Sydney rap artist D.Minor has not always been riding high like he is right now; he started life as a young kid in Nambucca being shuffled from foster home to foster home.
Music became his salvation and anchor to life in a turbulent world.
It was during a stint in a Sydney refuge that he was advised to enroll in a program at Key College, a Youth Off The Streets school, where they offered a music course called ‘Heaps Decent’. It was there he learnt how to record music, and kickstart his career.
D.Minor’s first big break came when he represented Australia at the 19th Annual World Championships of Performing Arts (WCOPA) held in California, beating 40 other nations. He won Gold for Australia, for his track SYD 2 LBC; a song about his journey from homeless in Sydney to performing on the world stage.
On his return to Australia he was appointed ambassador of Parramatta City by the Lord Mayor, Paul Garrard.
His new single Concrete Pillow was launched in October by music charity Musicians Making a Difference (MMAD) and gives insight into his troubled childhood and experiences with violence, homelessness and life struggles.
“Concrete Pillow talks about my life, and what I’ve been through - the pain and struggles I had to endure as a child, becoming homeless, placed in foster homes, and shuffled between refuges," he said.
"It’s important to me as I want to bring awareness to the situation and inspire others experiencing hardship.”
Despite being homeless by age 11, kicked out of school soon after, and then separated from his twin brother as a 14-year-old, D Minor has amazingly managed to overcome adversity and rise to success.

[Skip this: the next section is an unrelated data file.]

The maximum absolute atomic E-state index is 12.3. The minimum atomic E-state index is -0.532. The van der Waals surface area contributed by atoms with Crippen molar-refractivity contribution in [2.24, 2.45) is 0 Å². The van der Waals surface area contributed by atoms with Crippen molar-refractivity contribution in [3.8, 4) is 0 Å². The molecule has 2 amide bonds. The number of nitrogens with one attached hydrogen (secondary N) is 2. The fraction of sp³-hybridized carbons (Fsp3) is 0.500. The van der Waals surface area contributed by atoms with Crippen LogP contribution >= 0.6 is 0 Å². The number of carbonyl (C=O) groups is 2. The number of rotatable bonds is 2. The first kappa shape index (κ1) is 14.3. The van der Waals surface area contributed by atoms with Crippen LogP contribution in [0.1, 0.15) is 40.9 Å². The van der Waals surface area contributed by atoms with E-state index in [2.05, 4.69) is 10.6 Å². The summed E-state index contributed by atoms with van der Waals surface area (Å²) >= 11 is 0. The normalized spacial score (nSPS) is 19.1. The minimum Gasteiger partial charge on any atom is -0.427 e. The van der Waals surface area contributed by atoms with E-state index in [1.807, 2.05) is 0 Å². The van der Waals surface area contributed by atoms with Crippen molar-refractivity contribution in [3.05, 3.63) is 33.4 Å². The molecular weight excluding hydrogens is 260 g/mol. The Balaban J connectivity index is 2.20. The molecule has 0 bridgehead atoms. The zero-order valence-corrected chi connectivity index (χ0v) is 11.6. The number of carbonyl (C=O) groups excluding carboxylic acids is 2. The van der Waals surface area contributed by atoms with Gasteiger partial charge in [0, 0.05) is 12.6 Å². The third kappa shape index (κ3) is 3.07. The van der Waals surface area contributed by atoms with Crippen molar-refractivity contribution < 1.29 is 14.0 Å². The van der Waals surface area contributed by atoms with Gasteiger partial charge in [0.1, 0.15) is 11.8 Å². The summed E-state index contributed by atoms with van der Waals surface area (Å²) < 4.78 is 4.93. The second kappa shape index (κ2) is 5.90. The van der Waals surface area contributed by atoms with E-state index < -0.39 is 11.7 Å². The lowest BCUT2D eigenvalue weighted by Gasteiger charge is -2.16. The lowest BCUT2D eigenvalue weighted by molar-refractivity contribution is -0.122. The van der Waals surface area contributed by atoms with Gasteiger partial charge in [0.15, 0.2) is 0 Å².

Now eagerly completing his degree at the Australian Institute of Music, D Minor reveals he eventually reunited with his brother at a refuge two years after they'd been torn apart.
"We reconnected and ensured we stuck together throughout the rest of our time in refuges," he said.
D Minor has had the opportunity to be mentored by industry powerhouses like APRA, Network Ten, Sony Foundation and Universal Music.
Also featuring on the single is 20-year-old Gold Coast singer, model, dancer and host Alli Simpson (sister to Youtube star Cody Simpson).
Having released three of her own singles in recent years, Alli has a huge social media following and has lent her voice to anti-bullying initiatives, enjoying using her public profile to positively impact people.
Alli said when the opportunity arose to work alongside D Minor on Concrete Pillow she jumped at the chance.
"My short homeless experience on Filthy Rich & Homeless was life-changing for me. I met MMAD when I was in a refuge and their music program was so inspiring, so now I really want to help them to reach more young people," Alli said.
Now also a proud music mentor and charity ambassador for MMAD, D Minor says all the adversity he faced has far from broken him - it's instead made him stronger, wiser and more dedicated to help others.
"I'm hoping the single will raise money to help homelessness in Australia, and also help MMAD on their mission to inspire young people to overcome hardship and fulfil their great potential," he said.
I want young people to always remember there's support out there, and they can leave behind their Concrete Pillow – no matter what burden they are facing.
To support this project simply play/download the amazing track Concrete Pillow from October 26.
To learn more about donations or other ways to help fight youth homelessess through the power of music visit www.mmad.org.au